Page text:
Altogether, between the undeveloped parcel adjacent to the Baker Ranch Buildings and the long-abandoned VTA lot, there’s a considerable amount of land here. It all appears to be in questionable status, as well as in transition.
The VTA actually responded saying that they checked with the Property Management Division, whereas, although an Assessor’s parcel number was not provided, they said that “our research indicates that the attached document describes the parcel to which you referred. This parcel is owned by Santa Clara County.”
So, apparently, after all these years the nearby VTA lot has been transferred directly to the county’s domain. This has been confirmed by San Jose Councilmember Khamis’ office, as well as by a policy and outreach aide of County Supervisor Wasserman.
The email from Wasserman’s office stated that correspondence from the county’s Director of Roads and Airports indicated:
that they are currently appraising this property with the intention of putting it up for auction. After it gets appraised it still has to go through the Board of Supervisors in order to be auctioned off. This process should be completed in about 6 months to a year.
Khamis’ office still had additional notes to offer, beyond what the county has since provided. The de·Anza Post assumes that the property “for sale” across the street is still residential in its zoning; but, Khamis’s office said that the former VTA lot that’s owned by the county is “zoned Commercial.”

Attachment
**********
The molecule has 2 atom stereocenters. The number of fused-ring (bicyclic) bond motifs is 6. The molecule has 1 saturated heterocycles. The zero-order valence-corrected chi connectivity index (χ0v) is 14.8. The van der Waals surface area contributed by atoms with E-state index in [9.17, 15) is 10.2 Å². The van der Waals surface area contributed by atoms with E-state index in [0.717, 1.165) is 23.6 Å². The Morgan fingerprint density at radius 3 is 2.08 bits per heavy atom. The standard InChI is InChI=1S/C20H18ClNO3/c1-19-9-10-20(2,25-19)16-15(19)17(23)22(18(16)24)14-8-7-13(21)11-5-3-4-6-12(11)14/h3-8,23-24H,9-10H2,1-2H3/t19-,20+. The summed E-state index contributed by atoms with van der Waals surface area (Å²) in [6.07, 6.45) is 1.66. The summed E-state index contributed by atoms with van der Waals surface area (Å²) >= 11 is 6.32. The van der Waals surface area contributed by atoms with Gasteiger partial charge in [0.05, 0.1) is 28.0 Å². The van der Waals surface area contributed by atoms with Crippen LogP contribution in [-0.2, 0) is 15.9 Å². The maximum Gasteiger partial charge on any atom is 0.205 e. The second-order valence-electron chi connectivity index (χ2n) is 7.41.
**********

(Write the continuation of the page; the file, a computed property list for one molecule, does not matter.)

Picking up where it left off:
Khamis’ office also conveyed that “the County looked into the viability of making use of the property, and decided they did not wish to go that direction. So last year the Board of Supervisors voted to designate the property ‘surplus’ which was the step needed to be able to sell the property.”
Supposedly, the county’s property can now be put up for auction, since it has already been offered for Affordable Housing. Khamis’ office clarified that regulations require that county property must first be offered as such for a period of time before other plans are made.
Apparently, “a developer did submit an offer, but in the end it did not work out.” That opens another scenario in which this land can be offered for other use, including commercial. Although, there may be another or plural considerations before that next development.
There is no “for sale” sign, or even any other such public notice, at the site of the county land that is so mentioned. What does appear is what seems to be an irrelevant posting: “Parking restricted 24 hours a day — unauthorized vehicles will be towed away… authorized by S.C. Co. T/A.” This sign is an antique itself since the parking lot is nowadays locked behind a fence. That status has been indefinite for unknown years, if not decades. It is a remnant from when the Santa Clara County Transit Authority controlled the lot for day-use parking. This land has been out of the public’s mind for what seems like an immeasurable duration.
Since that time — if not fairly recently — neither the county or the city have made evident any early public notification and outreach; that is since these matters do so far appear to be current and outstanding in their considerations, a well as that they are likely to garner public interest. Regarding these properties, Notice of Development Proposal is not yet posted, as perhaps an actual application for development permit has yet to be received by the city planners. Notwithstanding, there has yet to be: